Duke University Ends Scholarship Program for Black Students: Why You Should Care


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By Laura Onyeneho, Houston Defender

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Duke University has ended a scholarship that helped Black students attend (Seven Shooter/Unsplash)

Duke University discontinued its Reginaldo Howard Memorial Scholarship Program, a full-ride scholarship historically awarded to Black undergraduate students.

Following the 2023 Supreme Court ruling limiting affirmative action in college admissions, this decision raises concerns for Black students seeking higher education opportunities.

Founded in 1979, the Reginaldo Howard program provided full tuition, room and board for Black undergraduates, with some demonstrating financial need. The scholarship was named after Duke’s first Black student body president, and it aimed to increase Black enrollment and leadership at the university.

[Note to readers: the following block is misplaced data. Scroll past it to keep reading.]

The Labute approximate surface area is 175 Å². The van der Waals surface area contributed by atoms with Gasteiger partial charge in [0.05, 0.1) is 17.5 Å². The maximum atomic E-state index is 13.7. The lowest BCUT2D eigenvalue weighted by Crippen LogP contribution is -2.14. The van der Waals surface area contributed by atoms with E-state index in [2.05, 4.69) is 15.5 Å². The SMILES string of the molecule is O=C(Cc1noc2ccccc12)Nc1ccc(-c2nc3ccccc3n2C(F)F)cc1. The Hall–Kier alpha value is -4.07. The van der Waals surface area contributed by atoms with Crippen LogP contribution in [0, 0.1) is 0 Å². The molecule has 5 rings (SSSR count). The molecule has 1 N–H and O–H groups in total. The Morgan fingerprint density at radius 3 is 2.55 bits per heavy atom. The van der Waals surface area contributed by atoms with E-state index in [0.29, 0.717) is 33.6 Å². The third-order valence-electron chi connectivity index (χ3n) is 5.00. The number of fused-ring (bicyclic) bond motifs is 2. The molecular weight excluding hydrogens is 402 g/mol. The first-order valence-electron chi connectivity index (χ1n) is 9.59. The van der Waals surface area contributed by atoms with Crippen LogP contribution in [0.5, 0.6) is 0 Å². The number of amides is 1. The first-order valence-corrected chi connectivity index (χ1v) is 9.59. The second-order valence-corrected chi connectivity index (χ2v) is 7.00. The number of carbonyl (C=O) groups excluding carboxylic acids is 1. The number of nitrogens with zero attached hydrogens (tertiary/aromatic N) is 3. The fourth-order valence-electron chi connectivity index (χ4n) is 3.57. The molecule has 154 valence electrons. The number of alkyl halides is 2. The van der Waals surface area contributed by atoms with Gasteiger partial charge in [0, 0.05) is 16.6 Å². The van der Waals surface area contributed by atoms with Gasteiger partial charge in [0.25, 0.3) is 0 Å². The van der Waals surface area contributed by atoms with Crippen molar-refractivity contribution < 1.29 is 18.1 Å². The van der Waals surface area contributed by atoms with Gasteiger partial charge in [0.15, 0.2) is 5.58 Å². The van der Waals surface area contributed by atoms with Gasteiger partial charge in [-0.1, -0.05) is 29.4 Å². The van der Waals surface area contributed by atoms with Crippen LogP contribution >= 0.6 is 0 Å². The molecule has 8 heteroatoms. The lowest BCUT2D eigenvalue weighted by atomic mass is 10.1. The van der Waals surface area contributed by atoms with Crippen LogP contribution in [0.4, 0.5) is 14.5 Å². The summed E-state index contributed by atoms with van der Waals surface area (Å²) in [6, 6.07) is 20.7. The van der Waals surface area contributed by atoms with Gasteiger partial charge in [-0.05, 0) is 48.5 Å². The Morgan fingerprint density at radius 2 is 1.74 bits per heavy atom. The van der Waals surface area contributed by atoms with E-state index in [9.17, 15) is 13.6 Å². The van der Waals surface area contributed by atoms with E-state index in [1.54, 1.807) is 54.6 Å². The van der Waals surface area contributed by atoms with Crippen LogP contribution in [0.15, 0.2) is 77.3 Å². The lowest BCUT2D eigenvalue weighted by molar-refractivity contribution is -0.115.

Dismantling the Reginaldo Howard program aligns with a national trend of eliminating Diversity, Equity and Inclusion (DEI) offices in some public schools. A recent Texas law restricts state-funded universities’ use of funds for such initiatives.


Experts predict these measures will further marginalize underrepresented students, faculty, and staff. The University of Texas A&M System and the University of Houston System stopped requiring diversity statements from job applicants, a practice that fosters inclusivity in hiring. Proponents of diversity programs argue this doesn’t discriminate against white applicants, as federal and state laws already protect against that. However, anti-DEI advocates claim these practices lead to unfair hiring.

Learn more at Houston Defender.

HBCUs might be a solution after the demise of affirmative action.

More stories about living while Black.

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